Harrodsburg ends 27-year relationship with garbage collector

June 10, 2004|ANN R. HARNEY

HARRODSBURG — A 27-year relationship between the city of Harrodsburg and H&B Sanitation ended Tuesday night, and the city’s action could be a fatal body blow to the garbage collection company.

H&B, which stands for Harrodsburg and Burgin, did not submit a bid to the city for the 10-year contract. The City Commission accepted a bid from Republic Services of Kentucky, which does business as M&M Sanitation.

Eddie Burton, whose family owns and operates H&B, said the city contract is about 80 percent of H&B’s business. At the same time H&B holds the contract with the city, Burton has a lawsuit pending in Mercer Circuit Court against the city.

The lawsuit charges that the city takes a 5 percent cut from monthly fees to pay for billing and collection and 2 percent of net receipts “for the privilege of a long-term contract,” therefore not paying H&B the rates promised in its contract.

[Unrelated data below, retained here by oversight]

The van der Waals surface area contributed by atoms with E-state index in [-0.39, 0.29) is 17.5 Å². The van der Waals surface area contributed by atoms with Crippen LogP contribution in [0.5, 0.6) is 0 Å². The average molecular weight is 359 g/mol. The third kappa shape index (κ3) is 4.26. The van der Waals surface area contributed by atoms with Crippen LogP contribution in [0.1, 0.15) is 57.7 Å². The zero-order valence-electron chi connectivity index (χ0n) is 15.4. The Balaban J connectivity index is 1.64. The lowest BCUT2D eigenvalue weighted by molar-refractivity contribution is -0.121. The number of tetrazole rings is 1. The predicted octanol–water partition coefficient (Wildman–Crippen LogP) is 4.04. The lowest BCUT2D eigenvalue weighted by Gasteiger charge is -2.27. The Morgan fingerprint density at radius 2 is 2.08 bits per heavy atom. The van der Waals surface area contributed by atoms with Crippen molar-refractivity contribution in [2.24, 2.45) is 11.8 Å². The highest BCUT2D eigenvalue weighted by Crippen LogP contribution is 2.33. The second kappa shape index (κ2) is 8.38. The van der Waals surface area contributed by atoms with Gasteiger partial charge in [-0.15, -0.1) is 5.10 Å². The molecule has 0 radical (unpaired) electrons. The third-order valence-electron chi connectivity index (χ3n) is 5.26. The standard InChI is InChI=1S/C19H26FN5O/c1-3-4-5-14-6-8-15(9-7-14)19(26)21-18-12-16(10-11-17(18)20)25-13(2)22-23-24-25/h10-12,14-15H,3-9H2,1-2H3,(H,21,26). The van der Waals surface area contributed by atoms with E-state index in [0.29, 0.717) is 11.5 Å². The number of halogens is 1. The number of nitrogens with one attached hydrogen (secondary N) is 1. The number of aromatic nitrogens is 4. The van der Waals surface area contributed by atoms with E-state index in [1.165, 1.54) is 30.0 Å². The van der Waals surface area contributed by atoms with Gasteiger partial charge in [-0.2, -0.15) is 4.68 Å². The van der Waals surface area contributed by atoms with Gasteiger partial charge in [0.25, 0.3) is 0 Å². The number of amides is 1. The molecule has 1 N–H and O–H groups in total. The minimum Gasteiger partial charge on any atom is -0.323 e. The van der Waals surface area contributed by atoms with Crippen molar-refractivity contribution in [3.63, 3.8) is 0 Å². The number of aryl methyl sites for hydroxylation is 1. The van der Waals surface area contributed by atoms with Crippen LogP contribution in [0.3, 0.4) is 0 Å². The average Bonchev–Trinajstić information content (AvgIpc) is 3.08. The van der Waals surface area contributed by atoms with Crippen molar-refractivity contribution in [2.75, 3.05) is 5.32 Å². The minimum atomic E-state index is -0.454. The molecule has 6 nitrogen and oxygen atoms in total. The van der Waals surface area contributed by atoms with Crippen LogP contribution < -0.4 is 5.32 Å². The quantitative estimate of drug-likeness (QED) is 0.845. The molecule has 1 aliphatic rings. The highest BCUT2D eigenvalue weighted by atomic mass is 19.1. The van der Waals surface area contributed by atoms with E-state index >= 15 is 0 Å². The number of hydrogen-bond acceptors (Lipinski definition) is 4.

The bid submission form offered bidders the choice of billing and collection fees or paying the city 5 percent for the city’s work and the 2 percent.

Republic opted for the city to continue billing customers.

Burton said in an interview that the city had the opportunity to extend its current three-year contract with H&B for three more years at the same rates.

He said H&B charges $11 per month per customer to pick up garbage behind customers’ homes. The contract approved by the city calls for a fee of $10.95 a month for curb-side service and $16 for “rear-of-the-premises” service.

Burton cited the bid package when asked why he did not bid the job. He said the new contract called for four roll-off dumpsters and eight 8-yard dumpsters. He said H&B would have to purchase the dumpsters and trucks on which to haul them.

City Administrative Officer Ed Music said the new contract represents “an expansion of services to clean up the town. We’re getting more stuff off the curb that was excluded before.” That includes grass clippings and bundled brush.

Based on the current contract and the stipulations of the new contract, the bid is worth between $8-$15 million.

For his part, Burton said he will try to pick up more business by branching out into the county for garbage collection.

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